Film Review: The Jungle Book (1967)

Release Date: October 18th, 1967
Directed by: Wolfgang Reitherman
Written by: Larry Clemmons, Ralph Wright, Ken Anderson, Vance Gerry
Based on: The Jungle Book by Rudyard Kipling
Music by: George Bruns
Cast: Phil Harris, Sebastian Cabot, George Sanders, Sterling Holloway, John Abbott, Louis Prima, Bruce Reitherman, Clint Howard

Walt Disney Animation Studios, Walt Disney Productions, 78 Minutes

Review:

“What do they call you?” – Baloo, “His name is Mowgli, and I’m taking him back to the man village.” – Bagheera, “Man village? They’ll ruin him. They’ll make a man out of him.” – Baloo, 

While I always liked The Jungle Book it wasn’t one of the films that popped into my head when thinking of Disney’s greatest classic animated features. However, seeing it this time, the first in a few decades, gave me a new appreciation for it, as seeing it through the eyes of an adult made it a richer experience.

The reason for that, is that even though I can relate to Mowgli, I have more appreciation for Bagheera’s point-of-view and also have grown away from my more care-free ways that Baloo exhibits. Well, until Baloo has to ultimately let the kid move on and live his life.

The magic of this film is that it can connect to anyone through the youthful Mowgli but it has the ability to speak to the adults watching it in a way that the kids also probably understand but can’t fully connect to until they’ve actually experienced more in life.

Also, this is just such a fun and jovial movie that its music really stands out for this era of Disney pictures.

I also like the art style and the lush colors and environment.

It reminds me a lot of the film before it, The Sword In the Stone, in how this plays more like two friends going on random adventures where the main plot is just kind of secondary. Except, this does that better and overall, provides a more memorable and emotional bond.

The Jungle Book is simply great. It’s a positive, fun, coming of age story that has some of the best tunes in the history of Disney films.

Rating: 8/10

Film Review: The Sword In the Stone (1963)

Release Date: December 12th, 1963 (London premiere)
Directed by: Wolfgang Reitherman
Written by: Bill Peet
Based on: The Sword and the Stone by T. H. White
Music by: George Bruns
Cast: Rickie Sorensen, Karl Swenson, Junius Matthews, Sebastian Cabot, Norman Alden, Martha Wentworth

Walt Disney Animation Studios, Walt Disney Productions, 79 Minutes

Review:

“Sounds like someone’s sick. How lovely. I do hope it’s serious. Something dreadful.” – Madame Mim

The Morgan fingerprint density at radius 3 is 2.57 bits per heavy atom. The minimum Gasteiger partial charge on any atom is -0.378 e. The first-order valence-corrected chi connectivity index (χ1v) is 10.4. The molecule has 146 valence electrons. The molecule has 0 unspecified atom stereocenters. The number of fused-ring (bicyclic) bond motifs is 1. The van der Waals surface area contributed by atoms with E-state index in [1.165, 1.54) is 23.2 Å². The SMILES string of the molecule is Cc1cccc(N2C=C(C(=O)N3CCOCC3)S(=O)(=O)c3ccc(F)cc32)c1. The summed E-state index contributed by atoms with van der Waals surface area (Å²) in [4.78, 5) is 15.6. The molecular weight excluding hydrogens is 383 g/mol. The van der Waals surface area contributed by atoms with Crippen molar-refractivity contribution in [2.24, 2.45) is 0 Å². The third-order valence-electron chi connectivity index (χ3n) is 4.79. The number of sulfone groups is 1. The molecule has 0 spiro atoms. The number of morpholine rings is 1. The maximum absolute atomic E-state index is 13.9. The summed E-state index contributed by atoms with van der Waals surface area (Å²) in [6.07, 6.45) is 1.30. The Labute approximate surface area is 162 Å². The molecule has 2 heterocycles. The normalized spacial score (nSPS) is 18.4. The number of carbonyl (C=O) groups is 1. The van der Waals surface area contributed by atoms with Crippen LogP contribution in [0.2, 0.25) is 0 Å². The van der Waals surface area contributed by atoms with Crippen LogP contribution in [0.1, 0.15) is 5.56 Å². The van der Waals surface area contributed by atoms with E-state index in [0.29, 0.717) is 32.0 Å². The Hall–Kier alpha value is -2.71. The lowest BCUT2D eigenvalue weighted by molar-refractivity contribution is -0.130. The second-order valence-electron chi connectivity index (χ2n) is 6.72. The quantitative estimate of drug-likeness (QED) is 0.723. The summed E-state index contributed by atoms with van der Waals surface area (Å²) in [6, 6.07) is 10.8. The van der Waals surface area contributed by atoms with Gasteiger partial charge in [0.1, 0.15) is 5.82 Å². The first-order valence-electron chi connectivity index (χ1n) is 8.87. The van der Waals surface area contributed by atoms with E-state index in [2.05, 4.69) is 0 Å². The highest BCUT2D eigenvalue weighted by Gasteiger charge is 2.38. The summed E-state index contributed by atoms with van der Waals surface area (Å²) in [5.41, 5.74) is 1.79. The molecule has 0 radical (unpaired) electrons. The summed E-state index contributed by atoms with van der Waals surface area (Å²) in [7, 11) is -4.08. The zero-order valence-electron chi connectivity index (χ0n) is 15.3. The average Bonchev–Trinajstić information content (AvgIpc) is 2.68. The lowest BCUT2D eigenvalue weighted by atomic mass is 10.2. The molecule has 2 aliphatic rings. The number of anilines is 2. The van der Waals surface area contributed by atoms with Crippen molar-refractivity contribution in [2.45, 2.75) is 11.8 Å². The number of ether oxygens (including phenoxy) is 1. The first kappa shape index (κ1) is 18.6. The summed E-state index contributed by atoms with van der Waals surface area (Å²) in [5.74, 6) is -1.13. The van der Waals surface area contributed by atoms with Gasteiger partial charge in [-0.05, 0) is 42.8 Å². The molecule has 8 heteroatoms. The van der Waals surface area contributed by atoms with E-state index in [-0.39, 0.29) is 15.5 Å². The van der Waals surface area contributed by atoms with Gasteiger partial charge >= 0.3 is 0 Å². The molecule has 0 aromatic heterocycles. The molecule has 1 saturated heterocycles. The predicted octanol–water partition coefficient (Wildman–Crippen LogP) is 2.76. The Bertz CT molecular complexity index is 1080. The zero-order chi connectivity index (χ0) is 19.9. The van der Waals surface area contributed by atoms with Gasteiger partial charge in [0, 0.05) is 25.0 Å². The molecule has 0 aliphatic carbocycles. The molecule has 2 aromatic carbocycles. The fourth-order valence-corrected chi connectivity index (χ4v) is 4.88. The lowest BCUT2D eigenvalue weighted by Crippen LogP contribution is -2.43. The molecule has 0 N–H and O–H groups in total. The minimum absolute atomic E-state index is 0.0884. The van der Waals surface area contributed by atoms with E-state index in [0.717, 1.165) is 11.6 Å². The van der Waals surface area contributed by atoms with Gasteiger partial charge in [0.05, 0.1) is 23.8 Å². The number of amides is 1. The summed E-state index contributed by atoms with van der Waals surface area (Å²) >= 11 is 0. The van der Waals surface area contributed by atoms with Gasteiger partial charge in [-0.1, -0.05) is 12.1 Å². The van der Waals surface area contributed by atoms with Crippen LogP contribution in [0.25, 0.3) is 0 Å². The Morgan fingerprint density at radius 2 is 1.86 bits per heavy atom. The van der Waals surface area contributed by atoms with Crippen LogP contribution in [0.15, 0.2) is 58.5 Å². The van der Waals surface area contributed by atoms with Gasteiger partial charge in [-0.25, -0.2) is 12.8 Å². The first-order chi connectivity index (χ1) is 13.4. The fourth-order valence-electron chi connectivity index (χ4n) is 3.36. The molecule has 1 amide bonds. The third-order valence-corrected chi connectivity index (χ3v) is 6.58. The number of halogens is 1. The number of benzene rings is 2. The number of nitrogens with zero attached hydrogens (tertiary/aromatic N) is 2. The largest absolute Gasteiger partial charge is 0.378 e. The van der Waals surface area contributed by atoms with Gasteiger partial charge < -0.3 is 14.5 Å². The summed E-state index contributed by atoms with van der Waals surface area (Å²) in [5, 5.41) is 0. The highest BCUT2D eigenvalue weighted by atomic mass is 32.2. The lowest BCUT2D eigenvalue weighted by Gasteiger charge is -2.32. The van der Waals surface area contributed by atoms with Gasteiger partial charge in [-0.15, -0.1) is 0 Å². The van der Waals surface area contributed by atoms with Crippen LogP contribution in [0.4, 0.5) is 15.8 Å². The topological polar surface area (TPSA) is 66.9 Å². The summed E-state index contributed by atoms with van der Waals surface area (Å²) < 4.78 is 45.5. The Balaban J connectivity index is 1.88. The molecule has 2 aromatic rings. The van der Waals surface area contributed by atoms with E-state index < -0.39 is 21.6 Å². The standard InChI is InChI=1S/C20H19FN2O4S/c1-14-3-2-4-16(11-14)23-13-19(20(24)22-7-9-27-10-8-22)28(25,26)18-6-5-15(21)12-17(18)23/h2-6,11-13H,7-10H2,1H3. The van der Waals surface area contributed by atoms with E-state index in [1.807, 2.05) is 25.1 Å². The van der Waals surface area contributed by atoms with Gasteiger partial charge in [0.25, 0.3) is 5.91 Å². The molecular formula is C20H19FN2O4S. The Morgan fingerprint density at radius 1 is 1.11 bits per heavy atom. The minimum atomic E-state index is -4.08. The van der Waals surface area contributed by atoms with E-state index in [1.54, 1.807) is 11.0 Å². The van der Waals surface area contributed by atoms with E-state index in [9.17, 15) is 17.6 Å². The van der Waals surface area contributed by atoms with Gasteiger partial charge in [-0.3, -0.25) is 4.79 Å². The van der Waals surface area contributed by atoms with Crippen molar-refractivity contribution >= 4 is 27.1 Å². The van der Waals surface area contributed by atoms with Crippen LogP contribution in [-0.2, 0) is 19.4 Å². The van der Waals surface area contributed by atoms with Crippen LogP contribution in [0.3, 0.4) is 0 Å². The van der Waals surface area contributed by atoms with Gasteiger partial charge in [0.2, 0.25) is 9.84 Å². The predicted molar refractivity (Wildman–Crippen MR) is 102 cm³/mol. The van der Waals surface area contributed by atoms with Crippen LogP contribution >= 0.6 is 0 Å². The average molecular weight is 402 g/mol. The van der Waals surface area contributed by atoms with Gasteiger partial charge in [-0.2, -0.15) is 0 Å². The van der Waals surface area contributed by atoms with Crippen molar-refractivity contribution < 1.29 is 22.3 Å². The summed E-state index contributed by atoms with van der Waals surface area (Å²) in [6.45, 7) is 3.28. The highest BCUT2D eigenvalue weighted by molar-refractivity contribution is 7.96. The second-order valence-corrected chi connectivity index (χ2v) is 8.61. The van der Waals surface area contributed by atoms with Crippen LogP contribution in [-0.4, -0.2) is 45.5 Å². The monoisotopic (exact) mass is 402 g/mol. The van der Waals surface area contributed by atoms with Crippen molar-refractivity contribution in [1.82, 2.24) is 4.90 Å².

This was one of my favorite animated Disney films to watch growing up. Although, I wouldn’t consider it to be one that’s near the top.

This tells the story of a young King Arthur, called Wart in this, as he meets Merlin the wizard and learns many lessons from him. Although, the film plays more like an anthology of comedy skits with a very thin overall narrative.

However, in the end, it all comes together nicely and we see Wart pull the legendary sword from the stone and thus, become the first king in a new lineage of royalty.

I do like the humor in this and the sequences are still enjoyable. It would be really hard not to like Wart and Merlin and their adventures.

The animation is also good and it kind of shows a change in what was the typical, standard Disney style. This visual change started with One Hundred and One Dalmatians but then again, Disney really experimented with the visual style of Sleeping Beauty, a few years before that. But I like the ’60s style, as well as how they started to color their films a little more vividly.

The Sword In the Stone is an amusing picture but I can also see why it hasn’t stuck in people’s minds historically like Cinderella, Sleeping Beauty, Pinocchio and others. But it’s also unique in that it treads similar territory to Disney’s “princess” movies but from a boy’s perspective.

Rating: 7.25/10

Film Review: Twice-Told Tales (1963)

Also known as: The Corpse-Makers (working title)
Release Date: October 30th, 1963
Directed by: Sidney Salkow
Written by: Robert E. Kent
Based on: the novel by Nathaniel Hawthorne
Music by: Richard LaSalle
Cast: Vincent Price, Sebastian Cabot, Brett Halsey, Beverly Garland, Richard Denning, Joyce Taylor

Robert E. Kent Productions, Metro-Goldwyn-Mayer, 120 Minutes

Review:

“Your daughter is a fine specimen, too, isn’t she father? A specimen of the most deadly thing that was ever given life.” – Beatrice Rappaccini

While I’m not the biggest fan of anthology movies, this one is pretty good and it was better than I remembered.

I think that the last time I saw this was when it first came out on DVD, which had to have been more than fifteen years ago now.

I did remember the first two stories in this pretty fondly but I couldn’t recall the third and final act of the film. Seeing this now, I can see why, as it is definitely the weakest of the three.

However, the first two stories are both so good, that I can’t let the third one ruin the movie. Although, it probably should’ve gone first, as it sort of kills the movie’s momentum and pacing.

I’ve never actually read Nathaniel Hawthorne’s Twice-Told Tales, even though I own a pretty ancient copy of it. So I’m not sure if the order of the stories are the same in this film as they are in the novel. If so, I get why the film put them in that order.

Between the first two stories, it’s hard to pick a favorite, though, as both are wonderful.

love Vincent Price in this but then again, when don’t I love the man? The first story might take a bit of an edge, however, as I really enjoyed his chemistry with Sebastian Cabot.

All in all, this was neat to revisit and it fits well with the tone of Price’s Edgar Allan Poe movies and another anthology with him in it from the same era, Tales of Terror.

Rating: 7.75/10
Pairs well with: other ’60s and ’70s horror anthology films, specifically Tales of Terror, which also stars Vincent Price.